Now that you’ve got the pieces cut out (did you make SURE you have RIGHT front and back in red and LEFT front and back in white – or whatever your combination is? Good!)
Bodice front – let’s mark the darts. I’ll be honest, I HATE sewing darts but I like how things fit with them, so I get through them as quickly as possible. I mark the end points with pins (see above) and clip the bottom edge where the stitching lines are.
If you’re really concerned about stitching them correctly then pin them, like this:
Isn’t this pretty?
I cannot say this enough – Press, press, press. Press the underbust darts towards the center front, press the bust dart down towards the waist. PRESS! This is the number two thing that will make your dress/outfit looking professionally done.
I will say that this fabric doesn’t press out as nicely as I’d like because it has some polyester in it. I tried. Do your best, then move on.
Do the same for the back dart. Mark….
Stitch & press….
Join front to back. Pin side seams together –
Now comes decision time. Finish the seams – you can either bind with Hug Snug, use pinking shears or overlock. I’m not fancy like Laura Mae (who does beautiful seam finishes with Hug Snug!), I’ve never been a fan of pinking shears (although those of you who like using period techniques when making period garments are welcome to do so!) so I overlock. I overlock EVERYTHING.
See? Overlocked. Do what you like, it’s only a few inches 🙂 And remember to PRESS! Press side seam towards back.
Now for a very key part – edge stitch. Edge stitch around the entire top, you don’t need to do the waist edge but do everything else. Edge stitch about 1/8″ in from the edge. The entire point to this is to keep from pulling those long diagonal pieces out of shape, keep the armholes from getting stretched out etc. DO NOT SKIP THIS STEP.
YOU WILL BE SAD IF YOU DO.
When you’re done, if you’ve gone a little farther inward you can trim. The idea is to give you a base for sewing on the bias tape and that will cover up all the pretty stitching you just did.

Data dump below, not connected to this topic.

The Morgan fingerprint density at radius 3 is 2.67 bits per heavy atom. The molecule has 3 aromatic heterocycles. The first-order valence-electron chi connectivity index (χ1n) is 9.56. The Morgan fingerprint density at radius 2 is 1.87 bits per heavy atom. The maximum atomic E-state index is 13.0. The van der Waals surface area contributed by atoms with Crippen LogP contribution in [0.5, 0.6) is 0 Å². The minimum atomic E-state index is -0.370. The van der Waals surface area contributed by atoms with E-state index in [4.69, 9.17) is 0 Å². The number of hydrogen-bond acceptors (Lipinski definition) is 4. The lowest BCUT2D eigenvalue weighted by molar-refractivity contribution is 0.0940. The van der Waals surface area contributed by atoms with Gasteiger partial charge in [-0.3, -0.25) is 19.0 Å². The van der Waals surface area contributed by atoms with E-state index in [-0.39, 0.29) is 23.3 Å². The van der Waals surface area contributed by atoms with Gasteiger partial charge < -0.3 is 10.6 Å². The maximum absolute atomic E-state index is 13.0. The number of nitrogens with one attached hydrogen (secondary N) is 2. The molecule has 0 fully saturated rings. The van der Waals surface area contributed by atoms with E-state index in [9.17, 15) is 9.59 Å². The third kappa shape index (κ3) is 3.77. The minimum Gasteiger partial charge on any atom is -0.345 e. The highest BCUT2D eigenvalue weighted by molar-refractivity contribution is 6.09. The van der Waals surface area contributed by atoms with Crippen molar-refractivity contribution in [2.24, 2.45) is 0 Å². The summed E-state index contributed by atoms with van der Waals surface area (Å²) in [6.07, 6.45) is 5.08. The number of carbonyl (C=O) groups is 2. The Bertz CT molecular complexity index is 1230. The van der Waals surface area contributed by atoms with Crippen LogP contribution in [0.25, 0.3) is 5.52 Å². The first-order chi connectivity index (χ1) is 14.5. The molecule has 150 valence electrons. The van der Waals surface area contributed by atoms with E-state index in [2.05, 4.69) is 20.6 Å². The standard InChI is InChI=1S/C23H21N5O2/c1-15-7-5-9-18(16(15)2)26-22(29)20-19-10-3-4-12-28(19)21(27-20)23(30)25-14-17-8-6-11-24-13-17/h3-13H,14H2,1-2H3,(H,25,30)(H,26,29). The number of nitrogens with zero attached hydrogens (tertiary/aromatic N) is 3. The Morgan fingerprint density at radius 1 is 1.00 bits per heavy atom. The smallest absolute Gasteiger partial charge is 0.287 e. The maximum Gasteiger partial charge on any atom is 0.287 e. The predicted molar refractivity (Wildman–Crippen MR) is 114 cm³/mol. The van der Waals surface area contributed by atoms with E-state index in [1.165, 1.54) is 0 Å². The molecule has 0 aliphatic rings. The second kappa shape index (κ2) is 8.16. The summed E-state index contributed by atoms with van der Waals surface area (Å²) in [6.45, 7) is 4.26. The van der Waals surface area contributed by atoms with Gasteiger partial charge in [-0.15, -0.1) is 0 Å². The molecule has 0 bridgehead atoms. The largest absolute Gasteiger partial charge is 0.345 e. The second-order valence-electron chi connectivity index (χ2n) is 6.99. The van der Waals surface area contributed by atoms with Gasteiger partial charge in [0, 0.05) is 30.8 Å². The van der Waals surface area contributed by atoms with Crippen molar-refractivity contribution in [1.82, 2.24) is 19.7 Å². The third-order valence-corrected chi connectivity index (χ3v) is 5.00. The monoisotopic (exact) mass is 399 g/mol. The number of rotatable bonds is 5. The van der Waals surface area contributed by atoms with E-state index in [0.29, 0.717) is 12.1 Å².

Again, PRESS everything.
All that stuff you just did to the one side? Do it again for the other.
PRO Note: Make sure you cut out a RIGHT front and back of one fabric and a LEFT front and back of the other. I mention this because, in my exuberance to get this done, I cut out the wrong pieces from the wrong fabrics. Twice.
So here’s the other side front…
And the other side back. And then you join them at the side seam, finish off that seam and edge stitch. Got it? Yeah! Almost half way there.
Now the fun part – the Bias Tape. Dun dun dun…
Pro Tip – don’t try to use the Extra Wide Double Fold tape. It’s large, bulky and unnecessarily cumbersome. If you REALLY like the look of it then go for it but technique-wise you’re not doing yourself any favors. Use the Double Fold, it’s about 1/4″ wide, double fold and looks like the original.
(Note: Lyric used the Extra Wide double fold tape on her dress and it worked out just fine, you can check her process out here)
Is it hard? NO! You can pin it if you like, you can use those binder clips we love so or you can use nothing. I use nothing so I can ease as I go. You will need to ease as you go around the tops of the ties and around the armhole but GO SLOW and it will all work out great.
You’ll go up the diagonal of one side, around the top of the tie, around the armhole, around the other tie and back down the other diagonal side in one fell swoop. One package is 3 yards, you’ll need most of it. Save the leftovers.
PRO Tip: Make sure your packages of tape are the same color. I managed to buy one of each red. Everyone I asked said they couldn’t see the difference but I KNOW. And it bugs me. I’ll get over it, but seriously…
Do the other side. Now you’ve got the bodices done! Skirts up in next blog post. You can always email me with “oh, you left this out” or “What did you mean here?” and “Are you KIDDING me??” 🙂
And I’m totally serious about cutting out the wrong color sides twice. Check this THREE times if you have to but don’t do what I did.